In the 2010 decision, the district judge found that on August 30, 2007, the Coast Guard exercised its authority under the 1972 Ports and Waterways Safety Act to promulgate regulations (now codified in 33 C.F.R. § 165.100) that, in the court’s characterization, left “no ambiguity regarding the intention to preempt MOSPA.” In so ruling, the district judge adopted the magistrate judge’s conclusion that “federal regulations have no less preemptive effect than federal statutes, and agency regulations may preempt state regulation expressly or by implication.” Applying the Supremacy Clause of the US Constitution, the court held that the Coast Guard’s regulations were within the agency’s congressionally delegated authority and that they expressly preempted the conflicting MOSPA requirements. The magistrate judge’s opinion went even further, finding that the MOSPA provisions were also invalid because they created an impermissible conflict between federal and state law.

The court’s ruling did not disturb the state’s 24-hour notification provision for single- and double-hulled tank vessels carrying 6,000 barrels or more of oil intending to operate in Buzzards Bay. Although notification is technically voluntary, a barge owner who fails to provide the advance notice is subject to three times the fines that would otherwise apply in the event of an oil spill. A similar penalty applies to owners of double-hulled tankers who do not take a state pilot while transiting those waters (Coast Guard regulations only require pilots on single-hulled tankers). In addition, shortly before the district court issued its decision on the preemption challenge, Massachusetts Governor Deval Patrick announced that the Commonwealth was implementing a “state-sponsored” tug escort service for double-hull tank vessels operating in Buzzards Bay and the Cape Cod Canal. Such double-hull barges are not required to have escorts under the Coast Guard regulations. The state-provided escort tug – provided at no direct cost to the escorted vessel – will be funded by a five-cent tax on every barrel of oil delivered to the state. These reporting, pilotage and escort measures are the subject to a new challenge brought by the AWO on April 7, 2010, on the grounds that they constitute an impermissible indirect regulation of vessel manning and operation.

Although the court ruled in favor of the Coast Guard on the preemption question and enjoined Massachusetts from enforcing the MOSPA provisions, the district judge criticized the Coast Guard for its failure to prepare an environmental impact statement (EIS) or environmental assessment (EA) before promulgating the new rules, or to provide a “meaningful explanation” for declining to do so. In the end, however, the court determined that, even if the Coast Guard erred in its decision not to prepare an EIS or EA, the omission was ultimately harmless because the required impact analysis was conducted as part of the agency’s rulemaking process.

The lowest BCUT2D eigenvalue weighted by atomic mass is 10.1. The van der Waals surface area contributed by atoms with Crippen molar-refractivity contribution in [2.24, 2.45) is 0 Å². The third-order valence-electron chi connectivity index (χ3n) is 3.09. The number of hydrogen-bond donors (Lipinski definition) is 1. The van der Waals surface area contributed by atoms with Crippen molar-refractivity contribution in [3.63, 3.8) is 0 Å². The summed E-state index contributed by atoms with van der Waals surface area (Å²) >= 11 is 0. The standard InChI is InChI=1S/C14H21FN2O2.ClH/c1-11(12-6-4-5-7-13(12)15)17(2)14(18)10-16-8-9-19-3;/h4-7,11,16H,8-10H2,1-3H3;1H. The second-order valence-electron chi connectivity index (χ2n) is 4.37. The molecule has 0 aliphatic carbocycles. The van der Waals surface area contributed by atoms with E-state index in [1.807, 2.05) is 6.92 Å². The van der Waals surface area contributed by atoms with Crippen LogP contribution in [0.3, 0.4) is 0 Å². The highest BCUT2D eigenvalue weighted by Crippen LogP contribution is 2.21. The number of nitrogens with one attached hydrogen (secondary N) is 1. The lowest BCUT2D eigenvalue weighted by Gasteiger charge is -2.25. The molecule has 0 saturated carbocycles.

The Massachusetts district court decision did not break new ground on maritime preemption law. Indeed, it closely followed two earlier US Supreme Court decisions striking down Washington state tanker laws (Ray v. ARCO, decided in 1978, and United States v. Locke, a unanimous decision in 2000). What may be surprising for some is the Obama administration’s decision to continue to assert regulatory preemption in a case first filed against a state more than five years ago.

A May 20, 2009 “memorandum” by President Obama to the heads of executive departments and agencies imposed new restrictions on federal agencies regarding any decision to include preemption provisions in their regulations. Although the president’s memorandum was issued nearly two years after the Coast Guard regulations at issue in the Massachusetts case, the president had directed all agencies to review any preemption statements they issued before the memorandum was released, to ensure those statements comply with the new policy. At the same time, the Obama administration’s Ocean Policy Task Force has come out in favor of a “spatial” planning approach for ocean and coastal waters that rejects what the Task Force calls “top-down” planning and is likely to enhance the state’s maritime regulatory role. Nevertheless, those who might have hoped that federal agency preemption would no longer be an issue for state lawmakers and maritime regulatory agencies might do well to study this decision.

Craig H. Allen is the Judson Falknor Professor of Law and of Marine Affairs at the University of Washington. He is a fellow in the Royal Institute of Navigation and the Nautical Institute and an academic member of the US Maritime Law Association.